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Senate launches debate on legalizing card games

The Maryland Senate opened debate Thursday over a proposed ballot measure that would authorize gambling on card games at up to six locations, including Rosecroft Raceway in Prince George's County.

Thumbnail image for Thumbnail image for Thumbnail image for Kittleman.jpgThe measure was introduced by Senate Minority Leader Allan H. Kittleman (R-Howard) as an amendment to a bill aimed at putting card games only at Rosecroft, the ailing harness-racing track in Fort Washington.

A provision included in the 2008 measure authorizing slot machines in Maryland requires the legislature to go back to the voters for further expansions of gambling.

Kittleman said that card games might make sense at other locations besides Rosecroft and that there was no reason to hold multiple statewide votes on the issue.

"I think it would be much better for us to go ahead and deal with this now," Kittleman told his colleagues on the Senate floor.

Under his plan, a state commission would pick the location of the other five cards sites. There could be some overlap with the five locations authorized to operate slots, but the bill does not require it.

Muse mug.JPGKittleman's proposal drew objections from Sen. C. Anthony Muse (D-Prince George's), the sponsor of the Rosecroft bill, who described it as "a local issue."

Muse said the community around Rosecroft stands to lose 600 jobs in coming months if the track does not find another revenue source. He said he feared that adding other locations could derail his effort.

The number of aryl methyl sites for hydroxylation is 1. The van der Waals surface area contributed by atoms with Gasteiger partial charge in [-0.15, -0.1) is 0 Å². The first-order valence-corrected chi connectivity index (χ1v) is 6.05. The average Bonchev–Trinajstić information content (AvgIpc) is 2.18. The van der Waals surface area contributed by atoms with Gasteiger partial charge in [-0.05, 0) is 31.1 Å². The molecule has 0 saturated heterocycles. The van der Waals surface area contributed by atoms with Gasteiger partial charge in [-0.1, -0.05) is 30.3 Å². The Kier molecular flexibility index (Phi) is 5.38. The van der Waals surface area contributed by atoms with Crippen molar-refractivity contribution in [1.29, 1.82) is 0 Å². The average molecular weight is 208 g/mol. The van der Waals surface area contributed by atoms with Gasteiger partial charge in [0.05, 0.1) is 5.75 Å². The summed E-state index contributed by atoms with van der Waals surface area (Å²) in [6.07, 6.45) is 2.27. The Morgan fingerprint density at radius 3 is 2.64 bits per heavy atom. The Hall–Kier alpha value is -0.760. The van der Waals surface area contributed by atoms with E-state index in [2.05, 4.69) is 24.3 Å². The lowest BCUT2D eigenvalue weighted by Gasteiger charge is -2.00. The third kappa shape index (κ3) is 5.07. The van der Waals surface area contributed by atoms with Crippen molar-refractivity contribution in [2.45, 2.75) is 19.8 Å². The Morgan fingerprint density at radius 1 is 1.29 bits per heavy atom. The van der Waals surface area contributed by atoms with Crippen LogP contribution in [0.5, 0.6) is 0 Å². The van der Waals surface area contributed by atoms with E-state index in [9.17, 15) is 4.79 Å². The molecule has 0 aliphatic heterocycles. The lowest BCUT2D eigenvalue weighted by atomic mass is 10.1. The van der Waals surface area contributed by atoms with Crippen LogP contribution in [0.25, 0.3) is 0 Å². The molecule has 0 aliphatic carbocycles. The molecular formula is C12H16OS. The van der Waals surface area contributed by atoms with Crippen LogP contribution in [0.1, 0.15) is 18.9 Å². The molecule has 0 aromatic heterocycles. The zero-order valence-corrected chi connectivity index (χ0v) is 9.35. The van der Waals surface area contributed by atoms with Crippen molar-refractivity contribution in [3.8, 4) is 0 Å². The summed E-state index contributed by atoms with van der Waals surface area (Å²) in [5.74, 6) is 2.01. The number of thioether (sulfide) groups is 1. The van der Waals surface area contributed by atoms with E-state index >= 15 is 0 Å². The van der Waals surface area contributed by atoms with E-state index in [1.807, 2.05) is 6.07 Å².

"Let's come back and deal with your idea on another bill," Muse told Kittleman.

The bill does not spell out what kind of card games would be authorized, but Senate President Thomas V. Mike Miller Jr. (D-Calvert) said he envisioned poker games in which "the house takes a piece for letting the people play." Miller's Senate district includes part of Prince George's.

Debate is expected to resume Friday.

If the cards bill passes the Senate -- without or without the additional five locations -- its odds in the House remain long.

House Speaker Michael E. Busch (D-Anne Arundel) has said he is not eager to take up an additional gambling bill until the state's slots program gets off the ground. On Thursday, Busch said he would defer additional comment until discussing the issue with Prince George's lawmakers in his chamber.

By John Wagner  |  March 18, 2010; 1:48 PM ET
Categories:  General Assembly , John Wagner  
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Next: Yeas and nays: Today in the Md. General Assembly

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